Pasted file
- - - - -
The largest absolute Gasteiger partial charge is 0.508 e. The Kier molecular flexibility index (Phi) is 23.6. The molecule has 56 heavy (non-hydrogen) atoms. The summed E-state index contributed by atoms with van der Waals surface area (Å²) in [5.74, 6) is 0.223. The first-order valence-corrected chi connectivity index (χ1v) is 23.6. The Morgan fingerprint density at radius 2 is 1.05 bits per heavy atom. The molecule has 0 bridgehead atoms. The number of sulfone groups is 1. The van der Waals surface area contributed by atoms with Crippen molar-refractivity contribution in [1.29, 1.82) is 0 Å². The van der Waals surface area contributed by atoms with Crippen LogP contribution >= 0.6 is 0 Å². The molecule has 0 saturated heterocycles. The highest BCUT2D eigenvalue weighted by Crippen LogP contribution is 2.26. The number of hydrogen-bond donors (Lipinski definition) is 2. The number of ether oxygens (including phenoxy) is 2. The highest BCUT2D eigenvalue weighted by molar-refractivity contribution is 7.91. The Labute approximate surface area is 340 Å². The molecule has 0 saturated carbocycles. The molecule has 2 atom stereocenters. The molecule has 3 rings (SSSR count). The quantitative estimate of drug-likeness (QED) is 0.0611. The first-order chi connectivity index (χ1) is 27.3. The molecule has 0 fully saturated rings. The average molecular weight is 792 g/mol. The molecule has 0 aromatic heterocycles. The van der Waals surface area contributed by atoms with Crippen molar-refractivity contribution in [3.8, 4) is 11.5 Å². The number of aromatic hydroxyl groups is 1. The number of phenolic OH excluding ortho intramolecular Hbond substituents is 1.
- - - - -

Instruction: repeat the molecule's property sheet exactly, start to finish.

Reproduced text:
The largest absolute Gasteiger partial charge is 0.508 e. The Kier molecular flexibility index (Phi) is 23.6. The molecule has 56 heavy (non-hydrogen) atoms. The summed E-state index contributed by atoms with van der Waals surface area (Å²) in [5.74, 6) is 0.223. The first-order valence-corrected chi connectivity index (χ1v) is 23.6. The Morgan fingerprint density at radius 2 is 1.05 bits per heavy atom. The molecule has 0 bridgehead atoms. The number of sulfone groups is 1. The van der Waals surface area contributed by atoms with Crippen molar-refractivity contribution in [1.29, 1.82) is 0 Å². The van der Waals surface area contributed by atoms with Crippen LogP contribution >= 0.6 is 0 Å². The molecule has 0 saturated heterocycles. The highest BCUT2D eigenvalue weighted by Crippen LogP contribution is 2.26. The number of hydrogen-bond donors (Lipinski definition) is 2. The number of ether oxygens (including phenoxy) is 2. The highest BCUT2D eigenvalue weighted by molar-refractivity contribution is 7.91. The Labute approximate surface area is 340 Å². The molecule has 0 saturated carbocycles. The molecule has 2 atom stereocenters. The molecule has 3 rings (SSSR count). The quantitative estimate of drug-likeness (QED) is 0.0611. The first-order chi connectivity index (χ1) is 27.3. The molecule has 0 fully saturated rings. The average molecular weight is 792 g/mol. The molecule has 0 aromatic heterocycles. The van der Waals surface area contributed by atoms with Crippen molar-refractivity contribution in [3.8, 4) is 11.5 Å². The number of aromatic hydroxyl groups is 1. The number of phenolic OH excluding ortho intramolecular Hbond substituents is 1.